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Why Ted Cruz’s Voter ‘Shaming’ Mailer May Have Violated the Law


In a last minute push to drive voters to the Iowa Caucus, Ted Cruz’s campaign may have waded into to some legally questionable territory. The Cruz campaign sent out a mailer aimed at motivating lower-turnout voters to show up. On top of the yellow notices, the mailer reads in big red letters, “VOTING VIOLATION”, and on top of that “RECIPIENT COPY, OFFICIAL PUBLIC RECORD.” The mailer, giving the impression to some of an official government document, gives the recipient their voter score. For example, 55% or F for not turning up very often to vote. Here is an example of one:

voting violation 2

This could be a problem for Ted Cruz. By placing “PUBLIC RECORD” on top of the violation, he delves into some murky legal water. Paul Pate, the Iowa Secretary of State (Republican by the way) is also concerned. His office fired back with this statement sent to

Accusing citizens of Iowa of a “voting violation”  based on Iowa Caucus participation, or lack thereof , is a false representation of an official act. There is no such thing as an election violated related to frequency of voting. Any insinuation or statement to the contrary is wrong and I believe it is not in keeping in the spirit of the Iowa Caucuses.

Notice that Pate used the words “false representation of an official act” in his statement.  We looked through Iowa code, and a potential false representation is, in fact,  a violation of criminal law.  The law reads (Section 720.5) “any person who represents any document or paper to be any public record or any civil or criminal process, when the person knows such representation to be false, commits a simple misdemeanor.” (Side note: this is part of the Chapter of Iowa Law entitled Interference of Judicial Process)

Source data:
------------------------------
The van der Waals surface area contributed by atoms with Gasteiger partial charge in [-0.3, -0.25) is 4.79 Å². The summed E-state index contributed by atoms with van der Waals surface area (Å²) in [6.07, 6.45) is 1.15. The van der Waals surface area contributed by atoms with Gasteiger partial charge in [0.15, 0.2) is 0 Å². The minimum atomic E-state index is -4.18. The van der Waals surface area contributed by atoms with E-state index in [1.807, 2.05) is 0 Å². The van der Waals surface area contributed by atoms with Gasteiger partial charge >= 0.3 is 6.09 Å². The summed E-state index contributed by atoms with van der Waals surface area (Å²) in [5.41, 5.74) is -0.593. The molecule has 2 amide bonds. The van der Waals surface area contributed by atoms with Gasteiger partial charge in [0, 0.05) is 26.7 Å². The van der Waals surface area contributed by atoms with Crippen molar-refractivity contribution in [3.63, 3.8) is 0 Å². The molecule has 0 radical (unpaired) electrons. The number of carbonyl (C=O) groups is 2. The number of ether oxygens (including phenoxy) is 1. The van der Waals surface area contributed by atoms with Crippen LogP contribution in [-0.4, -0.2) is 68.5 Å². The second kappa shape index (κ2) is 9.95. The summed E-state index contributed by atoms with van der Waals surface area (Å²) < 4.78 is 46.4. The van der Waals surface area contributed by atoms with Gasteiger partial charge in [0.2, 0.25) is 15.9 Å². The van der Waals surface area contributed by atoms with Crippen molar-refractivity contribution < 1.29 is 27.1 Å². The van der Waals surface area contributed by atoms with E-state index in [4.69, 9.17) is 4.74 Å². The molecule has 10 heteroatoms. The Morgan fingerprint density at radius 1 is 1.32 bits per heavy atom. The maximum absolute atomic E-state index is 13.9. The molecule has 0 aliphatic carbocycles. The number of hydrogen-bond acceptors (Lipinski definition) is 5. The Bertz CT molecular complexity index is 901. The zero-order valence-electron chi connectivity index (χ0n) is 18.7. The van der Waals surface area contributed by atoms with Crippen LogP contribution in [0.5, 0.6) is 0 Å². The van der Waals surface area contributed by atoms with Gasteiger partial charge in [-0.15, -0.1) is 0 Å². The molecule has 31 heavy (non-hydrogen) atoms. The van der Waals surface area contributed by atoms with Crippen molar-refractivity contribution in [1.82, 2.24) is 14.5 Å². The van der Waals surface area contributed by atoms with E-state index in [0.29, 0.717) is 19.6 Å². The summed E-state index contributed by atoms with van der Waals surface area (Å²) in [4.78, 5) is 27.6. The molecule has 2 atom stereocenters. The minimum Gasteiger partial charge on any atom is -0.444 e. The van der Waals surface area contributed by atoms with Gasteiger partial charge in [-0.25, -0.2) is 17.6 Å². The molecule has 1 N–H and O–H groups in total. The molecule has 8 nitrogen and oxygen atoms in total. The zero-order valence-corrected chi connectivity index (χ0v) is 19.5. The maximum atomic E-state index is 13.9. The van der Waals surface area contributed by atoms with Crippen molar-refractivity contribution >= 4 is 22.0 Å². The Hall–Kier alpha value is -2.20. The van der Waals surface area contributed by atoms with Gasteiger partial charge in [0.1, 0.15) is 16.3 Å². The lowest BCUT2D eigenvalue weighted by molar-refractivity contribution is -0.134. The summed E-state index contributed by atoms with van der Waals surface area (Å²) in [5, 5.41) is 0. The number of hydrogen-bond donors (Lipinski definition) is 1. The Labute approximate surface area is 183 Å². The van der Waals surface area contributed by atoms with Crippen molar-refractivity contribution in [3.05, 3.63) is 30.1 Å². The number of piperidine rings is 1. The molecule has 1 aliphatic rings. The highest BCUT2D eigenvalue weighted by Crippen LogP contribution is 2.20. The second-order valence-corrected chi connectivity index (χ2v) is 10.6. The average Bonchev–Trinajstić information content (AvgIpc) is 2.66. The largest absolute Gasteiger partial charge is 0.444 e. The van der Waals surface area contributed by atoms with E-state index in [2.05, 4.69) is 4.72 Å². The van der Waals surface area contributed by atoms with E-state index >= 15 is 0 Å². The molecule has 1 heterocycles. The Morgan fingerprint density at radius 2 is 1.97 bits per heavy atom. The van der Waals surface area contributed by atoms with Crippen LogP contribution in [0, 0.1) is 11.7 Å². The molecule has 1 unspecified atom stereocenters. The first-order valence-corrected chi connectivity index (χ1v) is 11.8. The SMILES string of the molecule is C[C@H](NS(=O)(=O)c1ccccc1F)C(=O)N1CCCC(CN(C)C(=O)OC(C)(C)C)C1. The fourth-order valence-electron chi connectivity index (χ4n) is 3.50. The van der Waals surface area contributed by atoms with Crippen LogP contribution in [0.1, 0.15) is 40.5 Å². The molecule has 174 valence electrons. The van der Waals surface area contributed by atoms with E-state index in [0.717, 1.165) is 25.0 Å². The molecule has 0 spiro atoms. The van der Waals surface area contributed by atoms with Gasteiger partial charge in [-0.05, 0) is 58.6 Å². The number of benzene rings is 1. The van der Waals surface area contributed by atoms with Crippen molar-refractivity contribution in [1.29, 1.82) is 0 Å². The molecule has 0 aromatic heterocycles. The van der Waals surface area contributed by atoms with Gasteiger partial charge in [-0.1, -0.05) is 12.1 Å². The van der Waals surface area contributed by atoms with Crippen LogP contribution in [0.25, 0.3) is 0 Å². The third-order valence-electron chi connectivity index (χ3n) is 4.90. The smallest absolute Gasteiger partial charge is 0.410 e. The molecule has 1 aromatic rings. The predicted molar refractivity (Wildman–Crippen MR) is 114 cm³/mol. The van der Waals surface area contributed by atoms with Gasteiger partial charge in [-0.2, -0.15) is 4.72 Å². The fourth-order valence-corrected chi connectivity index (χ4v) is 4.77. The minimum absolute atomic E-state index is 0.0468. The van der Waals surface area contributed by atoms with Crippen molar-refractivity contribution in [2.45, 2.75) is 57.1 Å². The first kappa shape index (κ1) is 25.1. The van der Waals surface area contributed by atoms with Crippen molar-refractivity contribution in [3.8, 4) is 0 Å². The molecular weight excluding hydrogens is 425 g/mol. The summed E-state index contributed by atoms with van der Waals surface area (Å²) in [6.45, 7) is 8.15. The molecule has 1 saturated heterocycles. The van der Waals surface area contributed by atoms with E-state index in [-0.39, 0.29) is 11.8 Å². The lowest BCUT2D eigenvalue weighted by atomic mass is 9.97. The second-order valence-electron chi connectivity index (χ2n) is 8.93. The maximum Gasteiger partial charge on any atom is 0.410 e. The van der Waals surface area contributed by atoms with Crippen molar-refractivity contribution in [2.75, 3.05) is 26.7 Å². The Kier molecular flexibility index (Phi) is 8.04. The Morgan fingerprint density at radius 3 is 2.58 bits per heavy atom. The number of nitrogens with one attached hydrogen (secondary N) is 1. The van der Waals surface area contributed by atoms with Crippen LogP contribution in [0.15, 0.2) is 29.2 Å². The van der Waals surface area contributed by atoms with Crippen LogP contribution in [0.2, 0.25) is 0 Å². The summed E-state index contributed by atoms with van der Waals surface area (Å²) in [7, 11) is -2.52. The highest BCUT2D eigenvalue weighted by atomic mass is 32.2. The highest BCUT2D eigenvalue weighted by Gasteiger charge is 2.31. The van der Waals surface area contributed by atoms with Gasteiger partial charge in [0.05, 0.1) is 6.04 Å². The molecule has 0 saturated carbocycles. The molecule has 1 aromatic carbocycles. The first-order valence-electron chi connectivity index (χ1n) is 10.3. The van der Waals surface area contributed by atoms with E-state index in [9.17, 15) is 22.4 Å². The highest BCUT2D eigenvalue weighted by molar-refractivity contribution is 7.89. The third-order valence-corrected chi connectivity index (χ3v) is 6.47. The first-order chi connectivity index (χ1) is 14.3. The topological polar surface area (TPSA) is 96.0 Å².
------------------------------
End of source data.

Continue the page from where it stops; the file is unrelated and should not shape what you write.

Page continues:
“I get the idea behind it to try to motivate people to participate in the caucus, but the way that it is done in terms of pawning itself off as a public record is what’s problematic,”  Iowa election law attorney Gary Dickey told  Dickey has consulted for some Democrats.

“In this incident (the mailer) certainly gives the impression that it was an official document, whether they (Secretary of State’s office) is going to pursue that I’m not sure, but maybe. There is law on the books and given the language of Pate’s statement, maybe,” Timothy Hagle, a professor and Iowa caucus expert at the University of Iowa, told

Cruz, however, says he is not apologizing for the mailer. “I will apologize to no one for using every tool we can to encourage Iowa voters to come out and vote,” he told reporters on Saturday.

If this mailer becomes a sticking point, Cruz’s campaign will likely argue that the envelope which contained the “violation” had “Paid for by Cruz for President” on the left hand corner. While this certainly gives him some legal leeway, it could still potentially be challenged by opponents.

“It certainly has that appearance (of an official document), I would think the language was vague enough, a lawyer could probably defend it. That’s not to say it couldn’t be charged,” Hagle said.

Cruz opponents – like Donald Trump — are not surprisingly already latching on to the issue:

“My reaction was that it was incredibly bizarre and counter intuitive tactic for a campaign to use,” Tom Hinkeldey, an Iowa resident told over Twitter. Hinkeldey said he received one of the letters.

When asked by the, if the SOS would investigate further, his spokesperson replied “it’s not something we’ve discussed.”

“The Iowa Caucus is not an official State of Iowa election. The Secretary of State does not oversee the caucuses. They are run by the state parties,” the spokesperson added.

[image via twitter]



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